Clay Mitchell -- National Harbor: Unleash Its Economic Powers

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By Clayton A. Mitchell, Sr., Esquire

A proposal to expand gaming and to grant a sixth gaming license in Prince George’s County is on the forefront in Annapolis. Governor O’Malley, recognizing that the gaming industry in Maryland needs to be perfected and further developed, recently called for a Special Session for early August. At stake is the viability of a proposed gaming operation at National Harbor – a development that could create thousands of jobs and generate hundreds of millions of dollars for the State’s treasury. Even though this proposal seems like a proverbial “no brainer,” there is significant protest by a small group of organized business interests.

The principal owners of the Maryland Live! Casino in Anne Arundel County and their confederates assert that the National Harbor project should not be built because it is allegedly unfair and would render their casino businesses “unsustainable”. If indeed their operations are unsustainable, it is not because of perceived unfair potential competition - it is solely because our Legislature did not have the intestinal fortitude to do things right by establishing an all-out Maryland gaming industry from the outset.

A significant plurality of legislators is satisfied to fetter casino operators to slot machines. This group is willing to forego the substantial additional revenues derived from expanded gaming. They will do this because some of their powerful leaders have a gambling phobia and because influential existing gaming operators subjectively fear a loss of market share. These same legislators are prepared to cede the entire table game business to several surrounding states and, as a consequence, deliberately permit millions of dollars to keep flowing out of Maryland into these states’ treasuries. In order to assuage current gaming operators’ self-serving concerns and the irrational fears of a few leaders, what does this small but powerful group of legislators want you to do? Help them say “no” to thousands of new jobs and economic development at National Harbor.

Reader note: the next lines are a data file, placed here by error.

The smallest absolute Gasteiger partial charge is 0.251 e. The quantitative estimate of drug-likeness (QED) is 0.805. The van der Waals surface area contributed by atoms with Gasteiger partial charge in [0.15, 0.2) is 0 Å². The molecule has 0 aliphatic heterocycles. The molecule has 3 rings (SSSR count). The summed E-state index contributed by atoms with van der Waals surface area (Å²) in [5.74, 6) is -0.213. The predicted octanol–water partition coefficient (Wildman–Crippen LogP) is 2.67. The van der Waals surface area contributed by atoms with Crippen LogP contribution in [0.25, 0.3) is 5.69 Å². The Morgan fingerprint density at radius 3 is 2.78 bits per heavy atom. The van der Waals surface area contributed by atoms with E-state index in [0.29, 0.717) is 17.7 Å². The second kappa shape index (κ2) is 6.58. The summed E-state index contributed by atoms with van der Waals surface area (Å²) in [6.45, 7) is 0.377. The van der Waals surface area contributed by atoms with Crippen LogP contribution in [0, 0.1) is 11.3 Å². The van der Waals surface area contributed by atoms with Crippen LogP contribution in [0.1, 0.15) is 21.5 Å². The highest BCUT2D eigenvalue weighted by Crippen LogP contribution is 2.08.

In a recent media blitz, the expanded gaming antagonists have attempted to reorient the public conversation surrounding the National Harbor project from that of a legislatively-sanctioned economic development and jobs project to a fairy tale about “billionaire casino” operators getting “tax breaks” on the backs of “ordinary” Marylanders. This argument is a masquerade executed to prevent healthy competition and to cartelize a gaming oligopoly within Maryland.

According to a detailed analysis performed by Union Gaming Analytics of Las Vegas, Marylanders currently spend an estimated $620 million to $830 million annually on gaming in other states. Those significant lost dollars are voluntarily taken away from the Maryland economy because our state lacks commercially desirable gaming attractions. What do these other states’ casinos have that Maryland’s casinos do not? Table games and other sought-after destination amenities. Notwithstanding the expanded gaming opponents’ affectations to the contrary, if gaming in Maryland was expanded to include table games, Union Gaming Analytics estimates that the Maryland Live! Casino alone could increase its net revenues by $67 million annually – even in the face of an additional Maryland casino fifty miles to the south. Not too shabby.

Maryland’s public policy on gaming should not aim to maximize or preserve any one casino operator’s profits; it should be to create a catalyst for private sector job growth and to increase our state’s tax base. If expanded gaming was to materialize and the National Harbor casino became a reality, over 8,300 new direct and indirect permanent Maryland jobs are expected. Maryland would receive an estimated additional $269 million in gaming taxes from out-of-state residents and $69 million in non-gaming taxes. The net tax proceeds to Maryland’s coffers from gaming expansion overall is estimated to total $522 million annually. This accelerated economic activity is good for both the private and public sectors.

Maryland has not and should not seek to grant or foster legislatively-sanctioned franchise gaming monopolies. A measured dose of business competition yields better products and services. But even with the addition of the National Harbor casino, Union Gaming Analytics finds that the gaming market within fifty miles of National Harbor will be far from saturated and clearly able to absorb the additional gaming supply. Because of a lack of proximate venues, the population living within fifty miles of the proposed National Harbor currently spends significantly less on gaming than other comparable markets in the United States. There is demonstrable excess capacity to absorb a sixth casino – especially one in the lucrative Washington beltway area.